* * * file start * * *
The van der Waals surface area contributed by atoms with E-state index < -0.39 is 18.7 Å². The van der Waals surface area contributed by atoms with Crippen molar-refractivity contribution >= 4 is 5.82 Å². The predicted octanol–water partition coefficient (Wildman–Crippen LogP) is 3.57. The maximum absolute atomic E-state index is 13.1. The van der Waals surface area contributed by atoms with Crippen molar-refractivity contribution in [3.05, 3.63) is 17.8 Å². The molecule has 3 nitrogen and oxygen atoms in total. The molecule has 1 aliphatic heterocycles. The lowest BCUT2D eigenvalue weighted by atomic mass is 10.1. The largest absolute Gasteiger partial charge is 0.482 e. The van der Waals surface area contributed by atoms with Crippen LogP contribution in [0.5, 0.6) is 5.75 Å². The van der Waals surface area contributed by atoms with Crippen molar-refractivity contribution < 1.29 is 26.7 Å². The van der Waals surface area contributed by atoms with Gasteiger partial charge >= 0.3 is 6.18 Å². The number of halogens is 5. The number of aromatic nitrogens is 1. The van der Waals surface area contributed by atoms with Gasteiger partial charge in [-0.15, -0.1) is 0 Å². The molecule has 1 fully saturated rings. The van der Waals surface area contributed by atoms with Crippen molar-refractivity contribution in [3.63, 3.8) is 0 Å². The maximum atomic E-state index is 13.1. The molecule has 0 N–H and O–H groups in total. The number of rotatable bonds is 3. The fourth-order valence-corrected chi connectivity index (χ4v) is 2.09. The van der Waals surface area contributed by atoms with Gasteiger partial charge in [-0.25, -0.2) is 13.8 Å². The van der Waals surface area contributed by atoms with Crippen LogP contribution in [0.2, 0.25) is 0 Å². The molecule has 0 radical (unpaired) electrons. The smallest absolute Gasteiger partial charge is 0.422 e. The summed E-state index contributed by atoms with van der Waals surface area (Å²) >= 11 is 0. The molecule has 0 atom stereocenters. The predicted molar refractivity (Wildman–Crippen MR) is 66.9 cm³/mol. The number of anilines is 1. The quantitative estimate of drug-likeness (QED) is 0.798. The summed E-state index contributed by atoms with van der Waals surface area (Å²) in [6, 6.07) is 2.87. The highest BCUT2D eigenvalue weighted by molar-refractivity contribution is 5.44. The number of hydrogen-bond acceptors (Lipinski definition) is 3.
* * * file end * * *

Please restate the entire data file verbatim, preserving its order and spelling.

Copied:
The van der Waals surface area contributed by atoms with E-state index < -0.39 is 18.7 Å². The van der Waals surface area contributed by atoms with Crippen molar-refractivity contribution >= 4 is 5.82 Å². The predicted octanol–water partition coefficient (Wildman–Crippen LogP) is 3.57. The maximum absolute atomic E-state index is 13.1. The van der Waals surface area contributed by atoms with Crippen molar-refractivity contribution in [3.05, 3.63) is 17.8 Å². The molecule has 3 nitrogen and oxygen atoms in total. The molecule has 1 aliphatic heterocycles. The lowest BCUT2D eigenvalue weighted by atomic mass is 10.1. The largest absolute Gasteiger partial charge is 0.482 e. The van der Waals surface area contributed by atoms with Crippen LogP contribution in [0.5, 0.6) is 5.75 Å². The van der Waals surface area contributed by atoms with Crippen molar-refractivity contribution < 1.29 is 26.7 Å². The van der Waals surface area contributed by atoms with Gasteiger partial charge >= 0.3 is 6.18 Å². The number of halogens is 5. The number of aromatic nitrogens is 1. The van der Waals surface area contributed by atoms with Gasteiger partial charge in [-0.15, -0.1) is 0 Å². The molecule has 1 fully saturated rings. The van der Waals surface area contributed by atoms with Crippen molar-refractivity contribution in [3.63, 3.8) is 0 Å². The maximum atomic E-state index is 13.1. The molecule has 0 N–H and O–H groups in total. The number of rotatable bonds is 3. The fourth-order valence-corrected chi connectivity index (χ4v) is 2.09. The van der Waals surface area contributed by atoms with Gasteiger partial charge in [-0.25, -0.2) is 13.8 Å². The van der Waals surface area contributed by atoms with Crippen LogP contribution in [0.2, 0.25) is 0 Å². The molecule has 0 radical (unpaired) electrons. The smallest absolute Gasteiger partial charge is 0.422 e. The summed E-state index contributed by atoms with van der Waals surface area (Å²) >= 11 is 0. The molecule has 0 atom stereocenters. The predicted molar refractivity (Wildman–Crippen MR) is 66.9 cm³/mol. The number of anilines is 1. The quantitative estimate of drug-likeness (QED) is 0.798. The summed E-state index contributed by atoms with van der Waals surface area (Å²) in [6, 6.07) is 2.87. The highest BCUT2D eigenvalue weighted by molar-refractivity contribution is 5.44. The number of hydrogen-bond acceptors (Lipinski definition) is 3.